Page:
How Occupational Therapy Can Help You Live a Better Life

Living with chronic pain impacts every aspect of a person’s life, physically, emotionally, environmentally, and socially. Because of this, clinicians now advocate a “bio-psychosocial” approach to chronic pain management, as opposed to the traditional “biomedical model” limited to physical symptoms.

If you have visited our clinic recently, you have hopefully met Shobhna Thakur, a licensed physical therapist who works alongside Dr. Robertson to help you strengthen muscles and increase joint movement to be more physically active and experience less pain. What, you might wonder, could an occupational therapist do on top of that?

While physical therapists and chiropractic physicians focus on physical function, occupational therapists specialize in helping you to interact with the environment, which includes your home, workplace, church, grocery store, etc., so you can continue to “be in the world.” They help you to build confidence in your ability to live independently, which is essential to quality of life.

According to the American Occupational Therapy Association (2020), occupation is defined as a meaningful activity focused on things a person wants and needs to do in their daily life. According to occupational therapist, Dr. Tina Sauber (2023), meaningful activities range from a persons’ activities of daily living (ADLs) or self-care, to complex tasks for independent living at home, work related tasks and activities within the community (instrumental activities of daily living or IADLs). The goal is to improve a persons’ functional performance, independence, and quality of life though participation in everyday tasks. Occupational therapists work with people across the lifespan addressing acute and chronic conditions in hospitals, clinics, schools, and community-based organizations. The approach is grounded in research and evidence-based practices, using a whole-person approach that incorporates physical, emotional and behavioral perspectives.

The occupational therapy process begins with developing what the American Occupational Therapy Association describes as an “occupational profile,” that focuses on four areas:

* Your ability to cope with pain

* Your perception of your pain

* Your thought processes and emotional responses to pain

* Your self-efficacy for pain, meaning your belief in being able to function despite a certain amount of discomfort (AOTA, 2021).

Although life is never the same after chronic pain takes hold, it is important to appreciate your value to friends, family, and colleagues. The pain is not a reason to give up; but rather an opportunity to reassess, adjust and move forward.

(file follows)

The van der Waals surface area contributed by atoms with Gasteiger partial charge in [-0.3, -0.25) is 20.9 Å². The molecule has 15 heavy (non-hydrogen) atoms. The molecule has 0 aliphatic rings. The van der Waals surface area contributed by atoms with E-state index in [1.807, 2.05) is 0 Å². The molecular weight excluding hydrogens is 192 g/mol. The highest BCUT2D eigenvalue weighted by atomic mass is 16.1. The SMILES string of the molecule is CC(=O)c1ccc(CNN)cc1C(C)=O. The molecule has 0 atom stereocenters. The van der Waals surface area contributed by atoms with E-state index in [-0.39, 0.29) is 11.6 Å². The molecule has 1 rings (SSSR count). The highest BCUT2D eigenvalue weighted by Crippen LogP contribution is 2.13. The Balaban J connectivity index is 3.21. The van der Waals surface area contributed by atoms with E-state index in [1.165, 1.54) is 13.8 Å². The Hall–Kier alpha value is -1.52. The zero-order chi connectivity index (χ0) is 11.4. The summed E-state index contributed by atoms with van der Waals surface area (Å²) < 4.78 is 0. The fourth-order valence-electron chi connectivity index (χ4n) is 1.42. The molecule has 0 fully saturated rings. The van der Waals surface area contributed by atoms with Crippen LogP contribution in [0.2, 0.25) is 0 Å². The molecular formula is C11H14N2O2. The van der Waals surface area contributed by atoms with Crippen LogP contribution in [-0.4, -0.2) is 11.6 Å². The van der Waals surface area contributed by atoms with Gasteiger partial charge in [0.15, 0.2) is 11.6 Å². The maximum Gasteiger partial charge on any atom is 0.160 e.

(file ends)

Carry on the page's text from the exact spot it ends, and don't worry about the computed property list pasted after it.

If you work at a job that involves physical tasks, the OT may utilize a process known as “work hardening,” to help you re-integrate into your work environment (Feinberg, Gatchel et al., 2015). This includes specific strengthening exercises along with adaptive equipment that you need to go back to work. For example, you might need a more ergonomic office desk and chair to avoid back and neck pain while working at the computer.

Another important concept is activity pacing and energy conservation: taking brief rests, when necessary, to get through the day, and finding solutions to tasks around the house and office that don’t exacerbate your chronic pain. If you find it difficult to stand at the stove while you are cooking, a stool that is the correct height could make this more comfortable. If folding laundry is difficult, place a folding surface near a chair or stool. A couple of 5-minute rests won’t add a lot of time to completing the job and can make a significant difference in your comfort level.

Other areas for consideration are your sleep environment, your car (seat adjustment, steering wheel height, access and egress, etc.), and the bathroom. You may need a grab handle to get in and out of the tub safely or a shower chair. Make sure the items you need every day are within easy reach.

To find a licensed occupational therapist in your community, click on this Healthgrades link.

Special thanks to Dr. Tina Sauber for her editorial contributions to this article.

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